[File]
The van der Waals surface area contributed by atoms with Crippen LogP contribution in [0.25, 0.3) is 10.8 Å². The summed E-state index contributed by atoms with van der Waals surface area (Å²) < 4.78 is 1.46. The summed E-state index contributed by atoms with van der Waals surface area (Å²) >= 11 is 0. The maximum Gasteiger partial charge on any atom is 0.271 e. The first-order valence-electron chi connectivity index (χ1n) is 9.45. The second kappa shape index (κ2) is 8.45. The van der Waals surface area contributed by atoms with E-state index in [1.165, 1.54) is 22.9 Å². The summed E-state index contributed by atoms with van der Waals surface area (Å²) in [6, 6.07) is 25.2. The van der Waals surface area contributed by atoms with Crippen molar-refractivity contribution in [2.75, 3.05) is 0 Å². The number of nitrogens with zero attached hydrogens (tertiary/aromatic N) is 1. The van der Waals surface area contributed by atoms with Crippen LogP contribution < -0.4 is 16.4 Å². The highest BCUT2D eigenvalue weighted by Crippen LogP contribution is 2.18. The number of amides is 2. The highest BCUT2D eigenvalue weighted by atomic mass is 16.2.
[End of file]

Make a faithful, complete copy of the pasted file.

The van der Waals surface area contributed by atoms with Crippen LogP contribution in [0.25, 0.3) is 10.8 Å². The summed E-state index contributed by atoms with van der Waals surface area (Å²) < 4.78 is 1.46. The summed E-state index contributed by atoms with van der Waals surface area (Å²) >= 11 is 0. The maximum Gasteiger partial charge on any atom is 0.271 e. The first-order valence-electron chi connectivity index (χ1n) is 9.45. The second kappa shape index (κ2) is 8.45. The van der Waals surface area contributed by atoms with E-state index in [1.165, 1.54) is 22.9 Å². The summed E-state index contributed by atoms with van der Waals surface area (Å²) in [6, 6.07) is 25.2. The van der Waals surface area contributed by atoms with Crippen molar-refractivity contribution in [2.75, 3.05) is 0 Å². The number of nitrogens with zero attached hydrogens (tertiary/aromatic N) is 1. The van der Waals surface area contributed by atoms with Crippen LogP contribution < -0.4 is 16.4 Å². The highest BCUT2D eigenvalue weighted by Crippen LogP contribution is 2.18. The number of amides is 2. The highest BCUT2D eigenvalue weighted by atomic mass is 16.2.